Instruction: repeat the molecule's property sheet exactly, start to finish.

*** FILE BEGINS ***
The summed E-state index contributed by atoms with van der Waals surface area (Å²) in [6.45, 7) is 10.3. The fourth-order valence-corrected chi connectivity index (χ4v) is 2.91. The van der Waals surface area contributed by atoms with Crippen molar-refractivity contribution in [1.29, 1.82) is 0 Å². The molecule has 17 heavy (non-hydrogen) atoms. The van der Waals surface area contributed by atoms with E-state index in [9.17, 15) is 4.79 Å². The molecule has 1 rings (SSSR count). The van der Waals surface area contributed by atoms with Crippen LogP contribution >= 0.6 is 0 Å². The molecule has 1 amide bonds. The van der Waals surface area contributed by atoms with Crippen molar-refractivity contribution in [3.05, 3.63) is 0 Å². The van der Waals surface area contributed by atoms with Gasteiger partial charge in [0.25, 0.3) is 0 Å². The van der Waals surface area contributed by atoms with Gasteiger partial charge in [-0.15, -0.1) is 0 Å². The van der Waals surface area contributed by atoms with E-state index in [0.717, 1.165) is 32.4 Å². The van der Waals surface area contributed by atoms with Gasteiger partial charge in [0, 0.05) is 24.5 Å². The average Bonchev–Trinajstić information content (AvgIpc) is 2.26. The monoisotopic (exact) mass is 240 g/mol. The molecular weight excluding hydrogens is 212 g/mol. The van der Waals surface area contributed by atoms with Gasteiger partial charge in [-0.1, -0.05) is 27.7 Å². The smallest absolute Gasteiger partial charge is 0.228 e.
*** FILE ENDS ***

The summed E-state index contributed by atoms with van der Waals surface area (Å²) in [6.45, 7) is 10.3. The fourth-order valence-corrected chi connectivity index (χ4v) is 2.91. The van der Waals surface area contributed by atoms with Crippen molar-refractivity contribution in [1.29, 1.82) is 0 Å². The molecule has 17 heavy (non-hydrogen) atoms. The van der Waals surface area contributed by atoms with E-state index in [9.17, 15) is 4.79 Å². The molecule has 1 rings (SSSR count). The van der Waals surface area contributed by atoms with Crippen LogP contribution >= 0.6 is 0 Å². The molecule has 1 amide bonds. The van der Waals surface area contributed by atoms with Crippen molar-refractivity contribution in [3.05, 3.63) is 0 Å². The van der Waals surface area contributed by atoms with Gasteiger partial charge in [0.25, 0.3) is 0 Å². The van der Waals surface area contributed by atoms with Gasteiger partial charge in [-0.15, -0.1) is 0 Å². The van der Waals surface area contributed by atoms with E-state index in [0.717, 1.165) is 32.4 Å². The van der Waals surface area contributed by atoms with Gasteiger partial charge in [0, 0.05) is 24.5 Å². The average Bonchev–Trinajstić information content (AvgIpc) is 2.26. The monoisotopic (exact) mass is 240 g/mol. The molecular weight excluding hydrogens is 212 g/mol. The van der Waals surface area contributed by atoms with Gasteiger partial charge in [-0.1, -0.05) is 27.7 Å². The smallest absolute Gasteiger partial charge is 0.228 e.